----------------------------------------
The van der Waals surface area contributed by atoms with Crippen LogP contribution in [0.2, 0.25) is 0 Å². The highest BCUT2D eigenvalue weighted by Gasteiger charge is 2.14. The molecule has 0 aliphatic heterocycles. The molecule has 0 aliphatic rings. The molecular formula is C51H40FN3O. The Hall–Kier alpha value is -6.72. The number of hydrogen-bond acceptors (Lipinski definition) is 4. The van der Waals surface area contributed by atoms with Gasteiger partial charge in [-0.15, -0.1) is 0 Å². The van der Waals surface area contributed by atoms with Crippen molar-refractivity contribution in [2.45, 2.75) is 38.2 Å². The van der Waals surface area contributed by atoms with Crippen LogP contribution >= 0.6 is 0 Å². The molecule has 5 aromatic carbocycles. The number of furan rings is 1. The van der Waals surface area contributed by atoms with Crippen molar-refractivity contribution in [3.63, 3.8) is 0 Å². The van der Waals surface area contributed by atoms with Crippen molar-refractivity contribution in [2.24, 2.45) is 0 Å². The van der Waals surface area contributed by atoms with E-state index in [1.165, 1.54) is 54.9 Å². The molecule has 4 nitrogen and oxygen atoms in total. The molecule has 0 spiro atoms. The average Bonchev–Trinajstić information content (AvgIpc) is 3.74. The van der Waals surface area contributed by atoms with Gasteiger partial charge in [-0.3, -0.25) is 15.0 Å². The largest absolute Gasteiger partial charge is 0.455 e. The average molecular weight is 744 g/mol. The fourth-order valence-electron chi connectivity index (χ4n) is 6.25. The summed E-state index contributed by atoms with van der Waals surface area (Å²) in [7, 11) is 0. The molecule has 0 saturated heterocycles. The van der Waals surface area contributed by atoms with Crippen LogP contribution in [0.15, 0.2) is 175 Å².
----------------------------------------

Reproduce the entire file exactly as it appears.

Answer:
The van der Waals surface area contributed by atoms with Crippen LogP contribution in [0.2, 0.25) is 0 Å². The highest BCUT2D eigenvalue weighted by Gasteiger charge is 2.14. The molecule has 0 aliphatic heterocycles. The molecule has 0 aliphatic rings. The molecular formula is C51H40FN3O. The Hall–Kier alpha value is -6.72. The number of hydrogen-bond acceptors (Lipinski definition) is 4. The van der Waals surface area contributed by atoms with Gasteiger partial charge in [-0.15, -0.1) is 0 Å². The van der Waals surface area contributed by atoms with Crippen molar-refractivity contribution in [2.45, 2.75) is 38.2 Å². The van der Waals surface area contributed by atoms with Crippen LogP contribution >= 0.6 is 0 Å². The molecule has 5 aromatic carbocycles. The number of furan rings is 1. The van der Waals surface area contributed by atoms with Crippen molar-refractivity contribution in [3.63, 3.8) is 0 Å². The van der Waals surface area contributed by atoms with Crippen molar-refractivity contribution in [2.24, 2.45) is 0 Å². The van der Waals surface area contributed by atoms with E-state index in [1.165, 1.54) is 54.9 Å². The molecule has 4 nitrogen and oxygen atoms in total. The molecule has 0 spiro atoms. The average Bonchev–Trinajstić information content (AvgIpc) is 3.74. The van der Waals surface area contributed by atoms with Gasteiger partial charge in [-0.3, -0.25) is 15.0 Å². The largest absolute Gasteiger partial charge is 0.455 e. The average molecular weight is 744 g/mol. The fourth-order valence-electron chi connectivity index (χ4n) is 6.25. The summed E-state index contributed by atoms with van der Waals surface area (Å²) in [7, 11) is 0. The molecule has 0 saturated heterocycles. The van der Waals surface area contributed by atoms with Crippen LogP contribution in [0.15, 0.2) is 175 Å².